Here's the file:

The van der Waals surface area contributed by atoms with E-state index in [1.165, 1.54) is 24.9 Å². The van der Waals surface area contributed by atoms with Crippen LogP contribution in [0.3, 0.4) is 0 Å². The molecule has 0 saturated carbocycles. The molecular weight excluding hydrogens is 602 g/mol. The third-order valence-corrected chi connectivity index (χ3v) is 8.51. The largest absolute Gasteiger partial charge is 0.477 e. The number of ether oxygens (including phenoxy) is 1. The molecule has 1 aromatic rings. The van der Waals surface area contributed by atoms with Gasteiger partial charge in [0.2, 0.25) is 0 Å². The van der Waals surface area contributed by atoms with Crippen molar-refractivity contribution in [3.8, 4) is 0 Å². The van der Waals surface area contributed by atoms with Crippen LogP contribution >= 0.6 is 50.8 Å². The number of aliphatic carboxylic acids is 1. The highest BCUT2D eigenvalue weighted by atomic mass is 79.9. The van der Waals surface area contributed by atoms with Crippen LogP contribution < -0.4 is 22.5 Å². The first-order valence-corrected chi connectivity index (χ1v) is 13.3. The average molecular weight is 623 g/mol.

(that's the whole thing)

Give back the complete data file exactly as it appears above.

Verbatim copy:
The van der Waals surface area contributed by atoms with E-state index in [1.165, 1.54) is 24.9 Å². The van der Waals surface area contributed by atoms with Crippen LogP contribution in [0.3, 0.4) is 0 Å². The molecule has 0 saturated carbocycles. The molecular weight excluding hydrogens is 602 g/mol. The third-order valence-corrected chi connectivity index (χ3v) is 8.51. The largest absolute Gasteiger partial charge is 0.477 e. The number of ether oxygens (including phenoxy) is 1. The molecule has 1 aromatic rings. The van der Waals surface area contributed by atoms with Gasteiger partial charge in [0.2, 0.25) is 0 Å². The van der Waals surface area contributed by atoms with Crippen molar-refractivity contribution in [3.8, 4) is 0 Å². The van der Waals surface area contributed by atoms with Crippen LogP contribution >= 0.6 is 50.8 Å². The number of aliphatic carboxylic acids is 1. The highest BCUT2D eigenvalue weighted by atomic mass is 79.9. The van der Waals surface area contributed by atoms with Crippen LogP contribution < -0.4 is 22.5 Å². The first-order valence-corrected chi connectivity index (χ1v) is 13.3. The average molecular weight is 623 g/mol.